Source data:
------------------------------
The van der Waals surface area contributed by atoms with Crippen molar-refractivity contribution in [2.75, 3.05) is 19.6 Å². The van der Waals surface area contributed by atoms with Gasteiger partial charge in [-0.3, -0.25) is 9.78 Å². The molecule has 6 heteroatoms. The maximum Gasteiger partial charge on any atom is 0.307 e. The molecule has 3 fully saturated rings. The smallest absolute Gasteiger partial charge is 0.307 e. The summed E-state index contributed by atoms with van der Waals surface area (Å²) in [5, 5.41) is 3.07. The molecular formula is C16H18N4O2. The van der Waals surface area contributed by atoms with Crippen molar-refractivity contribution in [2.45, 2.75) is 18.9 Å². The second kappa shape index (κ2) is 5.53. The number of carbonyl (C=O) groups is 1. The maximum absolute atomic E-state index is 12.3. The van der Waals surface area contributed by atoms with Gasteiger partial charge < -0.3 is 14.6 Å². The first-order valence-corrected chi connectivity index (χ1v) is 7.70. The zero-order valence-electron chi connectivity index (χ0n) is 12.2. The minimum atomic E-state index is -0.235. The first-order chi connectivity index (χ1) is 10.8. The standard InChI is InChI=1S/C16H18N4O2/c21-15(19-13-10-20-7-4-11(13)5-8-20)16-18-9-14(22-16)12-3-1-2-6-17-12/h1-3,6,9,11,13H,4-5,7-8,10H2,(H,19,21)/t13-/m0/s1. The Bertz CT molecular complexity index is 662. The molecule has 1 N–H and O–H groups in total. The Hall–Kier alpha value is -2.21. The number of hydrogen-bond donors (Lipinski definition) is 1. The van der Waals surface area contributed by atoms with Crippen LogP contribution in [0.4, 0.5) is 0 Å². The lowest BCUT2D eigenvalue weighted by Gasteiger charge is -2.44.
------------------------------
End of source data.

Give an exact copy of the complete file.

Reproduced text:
The van der Waals surface area contributed by atoms with Crippen molar-refractivity contribution in [2.75, 3.05) is 19.6 Å². The van der Waals surface area contributed by atoms with Gasteiger partial charge in [-0.3, -0.25) is 9.78 Å². The molecule has 6 heteroatoms. The maximum Gasteiger partial charge on any atom is 0.307 e. The molecule has 3 fully saturated rings. The smallest absolute Gasteiger partial charge is 0.307 e. The summed E-state index contributed by atoms with van der Waals surface area (Å²) in [5, 5.41) is 3.07. The molecular formula is C16H18N4O2. The van der Waals surface area contributed by atoms with Crippen molar-refractivity contribution in [2.45, 2.75) is 18.9 Å². The second kappa shape index (κ2) is 5.53. The number of carbonyl (C=O) groups is 1. The maximum absolute atomic E-state index is 12.3. The van der Waals surface area contributed by atoms with Gasteiger partial charge < -0.3 is 14.6 Å². The first-order valence-corrected chi connectivity index (χ1v) is 7.70. The zero-order valence-electron chi connectivity index (χ0n) is 12.2. The minimum atomic E-state index is -0.235. The first-order chi connectivity index (χ1) is 10.8. The standard InChI is InChI=1S/C16H18N4O2/c21-15(19-13-10-20-7-4-11(13)5-8-20)16-18-9-14(22-16)12-3-1-2-6-17-12/h1-3,6,9,11,13H,4-5,7-8,10H2,(H,19,21)/t13-/m0/s1. The Bertz CT molecular complexity index is 662. The molecule has 1 N–H and O–H groups in total. The Hall–Kier alpha value is -2.21. The number of hydrogen-bond donors (Lipinski definition) is 1. The van der Waals surface area contributed by atoms with Crippen LogP contribution in [0.4, 0.5) is 0 Å². The lowest BCUT2D eigenvalue weighted by Gasteiger charge is -2.44.